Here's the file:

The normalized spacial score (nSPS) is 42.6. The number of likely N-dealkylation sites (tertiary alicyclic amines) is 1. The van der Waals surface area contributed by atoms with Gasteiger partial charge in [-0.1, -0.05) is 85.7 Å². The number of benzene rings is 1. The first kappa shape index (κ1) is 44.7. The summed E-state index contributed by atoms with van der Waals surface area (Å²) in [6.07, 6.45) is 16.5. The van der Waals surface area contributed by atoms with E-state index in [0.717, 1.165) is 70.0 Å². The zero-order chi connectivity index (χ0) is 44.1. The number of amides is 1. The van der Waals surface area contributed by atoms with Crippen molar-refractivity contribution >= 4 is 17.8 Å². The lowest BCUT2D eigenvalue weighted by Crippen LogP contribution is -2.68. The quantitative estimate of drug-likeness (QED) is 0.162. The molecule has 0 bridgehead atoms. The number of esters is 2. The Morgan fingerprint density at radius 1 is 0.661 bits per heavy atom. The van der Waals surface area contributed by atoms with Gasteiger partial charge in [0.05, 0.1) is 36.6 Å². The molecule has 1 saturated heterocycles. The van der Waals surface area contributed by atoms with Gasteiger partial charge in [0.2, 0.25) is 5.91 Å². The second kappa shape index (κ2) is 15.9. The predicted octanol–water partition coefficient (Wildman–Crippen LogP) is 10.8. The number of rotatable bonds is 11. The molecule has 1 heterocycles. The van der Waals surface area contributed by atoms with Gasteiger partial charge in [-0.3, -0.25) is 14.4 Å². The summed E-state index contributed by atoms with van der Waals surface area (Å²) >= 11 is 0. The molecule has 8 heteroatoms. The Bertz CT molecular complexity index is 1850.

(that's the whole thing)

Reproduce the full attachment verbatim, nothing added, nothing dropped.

The normalized spacial score (nSPS) is 42.6. The number of likely N-dealkylation sites (tertiary alicyclic amines) is 1. The van der Waals surface area contributed by atoms with Gasteiger partial charge in [-0.1, -0.05) is 85.7 Å². The number of benzene rings is 1. The first kappa shape index (κ1) is 44.7. The summed E-state index contributed by atoms with van der Waals surface area (Å²) in [6.07, 6.45) is 16.5. The van der Waals surface area contributed by atoms with E-state index in [0.717, 1.165) is 70.0 Å². The zero-order chi connectivity index (χ0) is 44.1. The number of amides is 1. The van der Waals surface area contributed by atoms with Crippen molar-refractivity contribution >= 4 is 17.8 Å². The lowest BCUT2D eigenvalue weighted by Crippen LogP contribution is -2.68. The quantitative estimate of drug-likeness (QED) is 0.162. The molecule has 0 bridgehead atoms. The number of esters is 2. The Morgan fingerprint density at radius 1 is 0.661 bits per heavy atom. The van der Waals surface area contributed by atoms with Gasteiger partial charge in [0.05, 0.1) is 36.6 Å². The molecule has 1 saturated heterocycles. The van der Waals surface area contributed by atoms with Gasteiger partial charge in [0.2, 0.25) is 5.91 Å². The second kappa shape index (κ2) is 15.9. The predicted octanol–water partition coefficient (Wildman–Crippen LogP) is 10.8. The number of rotatable bonds is 11. The molecule has 1 heterocycles. The van der Waals surface area contributed by atoms with Gasteiger partial charge in [-0.3, -0.25) is 14.4 Å². The summed E-state index contributed by atoms with van der Waals surface area (Å²) >= 11 is 0. The molecule has 8 heteroatoms. The Bertz CT molecular complexity index is 1850.